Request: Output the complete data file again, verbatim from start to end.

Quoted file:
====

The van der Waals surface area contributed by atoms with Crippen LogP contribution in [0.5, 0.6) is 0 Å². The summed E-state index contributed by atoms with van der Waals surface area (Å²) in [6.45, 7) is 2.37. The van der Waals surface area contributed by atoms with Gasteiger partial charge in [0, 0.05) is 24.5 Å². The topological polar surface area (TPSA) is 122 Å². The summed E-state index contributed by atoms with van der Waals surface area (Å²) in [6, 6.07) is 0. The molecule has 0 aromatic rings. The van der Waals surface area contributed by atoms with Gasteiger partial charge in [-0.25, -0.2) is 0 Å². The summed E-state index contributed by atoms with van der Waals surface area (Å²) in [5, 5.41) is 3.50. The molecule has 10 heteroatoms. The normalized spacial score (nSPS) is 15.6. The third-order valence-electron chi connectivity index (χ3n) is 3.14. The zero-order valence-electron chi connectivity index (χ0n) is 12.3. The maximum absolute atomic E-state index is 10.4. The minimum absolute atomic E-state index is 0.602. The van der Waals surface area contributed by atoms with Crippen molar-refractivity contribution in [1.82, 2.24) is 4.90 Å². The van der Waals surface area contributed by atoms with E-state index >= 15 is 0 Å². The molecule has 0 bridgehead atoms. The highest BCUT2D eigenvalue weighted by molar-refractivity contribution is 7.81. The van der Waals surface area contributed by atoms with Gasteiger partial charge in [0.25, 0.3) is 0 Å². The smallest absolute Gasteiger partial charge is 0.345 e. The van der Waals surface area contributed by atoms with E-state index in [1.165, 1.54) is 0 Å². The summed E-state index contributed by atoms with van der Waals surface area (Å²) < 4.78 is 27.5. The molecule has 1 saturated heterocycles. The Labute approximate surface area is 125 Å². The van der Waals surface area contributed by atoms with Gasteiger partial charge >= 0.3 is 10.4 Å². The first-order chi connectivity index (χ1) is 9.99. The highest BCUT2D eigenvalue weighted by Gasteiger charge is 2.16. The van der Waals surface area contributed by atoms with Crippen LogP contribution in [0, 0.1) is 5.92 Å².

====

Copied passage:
The van der Waals surface area contributed by atoms with Crippen LogP contribution in [0.5, 0.6) is 0 Å². The summed E-state index contributed by atoms with van der Waals surface area (Å²) in [6.45, 7) is 2.37. The van der Waals surface area contributed by atoms with Gasteiger partial charge in [0, 0.05) is 24.5 Å². The topological polar surface area (TPSA) is 122 Å². The summed E-state index contributed by atoms with van der Waals surface area (Å²) in [6, 6.07) is 0. The molecule has 0 aromatic rings. The van der Waals surface area contributed by atoms with Gasteiger partial charge in [-0.25, -0.2) is 0 Å². The summed E-state index contributed by atoms with van der Waals surface area (Å²) in [5, 5.41) is 3.50. The molecule has 10 heteroatoms. The normalized spacial score (nSPS) is 15.6. The third-order valence-electron chi connectivity index (χ3n) is 3.14. The zero-order valence-electron chi connectivity index (χ0n) is 12.3. The maximum absolute atomic E-state index is 10.4. The minimum absolute atomic E-state index is 0.602. The van der Waals surface area contributed by atoms with Crippen molar-refractivity contribution in [1.82, 2.24) is 4.90 Å². The van der Waals surface area contributed by atoms with E-state index >= 15 is 0 Å². The molecule has 0 bridgehead atoms. The highest BCUT2D eigenvalue weighted by molar-refractivity contribution is 7.81. The van der Waals surface area contributed by atoms with Gasteiger partial charge in [0.25, 0.3) is 0 Å². The smallest absolute Gasteiger partial charge is 0.345 e. The van der Waals surface area contributed by atoms with E-state index in [1.165, 1.54) is 0 Å². The summed E-state index contributed by atoms with van der Waals surface area (Å²) < 4.78 is 27.5. The molecule has 1 saturated heterocycles. The Labute approximate surface area is 125 Å². The van der Waals surface area contributed by atoms with Gasteiger partial charge >= 0.3 is 10.4 Å². The first-order chi connectivity index (χ1) is 9.99. The highest BCUT2D eigenvalue weighted by Gasteiger charge is 2.16. The van der Waals surface area contributed by atoms with Crippen LogP contribution in [0, 0.1) is 5.92 Å².